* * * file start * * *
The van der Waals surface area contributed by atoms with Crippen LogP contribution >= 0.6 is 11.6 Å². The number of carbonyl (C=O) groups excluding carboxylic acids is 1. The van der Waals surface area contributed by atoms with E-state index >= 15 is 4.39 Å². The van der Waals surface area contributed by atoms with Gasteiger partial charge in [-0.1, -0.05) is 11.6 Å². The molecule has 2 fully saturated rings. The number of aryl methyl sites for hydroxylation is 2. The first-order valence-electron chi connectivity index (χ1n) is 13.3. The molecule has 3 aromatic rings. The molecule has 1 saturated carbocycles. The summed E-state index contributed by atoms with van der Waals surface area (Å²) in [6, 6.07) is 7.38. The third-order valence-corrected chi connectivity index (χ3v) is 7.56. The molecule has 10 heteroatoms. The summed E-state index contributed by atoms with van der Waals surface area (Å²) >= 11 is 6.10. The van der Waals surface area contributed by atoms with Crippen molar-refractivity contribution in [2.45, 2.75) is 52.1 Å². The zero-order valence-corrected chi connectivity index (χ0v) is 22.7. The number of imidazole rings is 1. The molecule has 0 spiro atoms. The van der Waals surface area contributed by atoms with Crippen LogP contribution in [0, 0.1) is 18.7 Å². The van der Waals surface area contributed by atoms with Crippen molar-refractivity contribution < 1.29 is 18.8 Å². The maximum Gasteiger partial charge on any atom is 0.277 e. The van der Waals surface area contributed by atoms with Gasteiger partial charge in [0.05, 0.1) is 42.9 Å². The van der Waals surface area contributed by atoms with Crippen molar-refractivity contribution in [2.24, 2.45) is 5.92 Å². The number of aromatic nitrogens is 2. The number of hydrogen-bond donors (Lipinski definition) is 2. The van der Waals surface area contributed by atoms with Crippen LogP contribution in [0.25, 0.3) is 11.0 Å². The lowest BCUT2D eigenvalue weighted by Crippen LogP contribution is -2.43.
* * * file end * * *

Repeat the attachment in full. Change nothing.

The van der Waals surface area contributed by atoms with Crippen LogP contribution >= 0.6 is 11.6 Å². The number of carbonyl (C=O) groups excluding carboxylic acids is 1. The van der Waals surface area contributed by atoms with E-state index >= 15 is 4.39 Å². The van der Waals surface area contributed by atoms with Gasteiger partial charge in [-0.1, -0.05) is 11.6 Å². The molecule has 2 fully saturated rings. The number of aryl methyl sites for hydroxylation is 2. The first-order valence-electron chi connectivity index (χ1n) is 13.3. The molecule has 3 aromatic rings. The molecule has 1 saturated carbocycles. The summed E-state index contributed by atoms with van der Waals surface area (Å²) in [6, 6.07) is 7.38. The third-order valence-corrected chi connectivity index (χ3v) is 7.56. The molecule has 10 heteroatoms. The summed E-state index contributed by atoms with van der Waals surface area (Å²) >= 11 is 6.10. The van der Waals surface area contributed by atoms with Crippen molar-refractivity contribution in [2.45, 2.75) is 52.1 Å². The zero-order valence-corrected chi connectivity index (χ0v) is 22.7. The number of imidazole rings is 1. The molecule has 0 spiro atoms. The van der Waals surface area contributed by atoms with Crippen LogP contribution in [0, 0.1) is 18.7 Å². The van der Waals surface area contributed by atoms with Crippen molar-refractivity contribution < 1.29 is 18.8 Å². The maximum Gasteiger partial charge on any atom is 0.277 e. The van der Waals surface area contributed by atoms with Gasteiger partial charge in [0.05, 0.1) is 42.9 Å². The van der Waals surface area contributed by atoms with Crippen molar-refractivity contribution in [2.24, 2.45) is 5.92 Å². The number of aromatic nitrogens is 2. The number of hydrogen-bond donors (Lipinski definition) is 2. The van der Waals surface area contributed by atoms with Crippen LogP contribution in [0.25, 0.3) is 11.0 Å². The lowest BCUT2D eigenvalue weighted by Crippen LogP contribution is -2.43.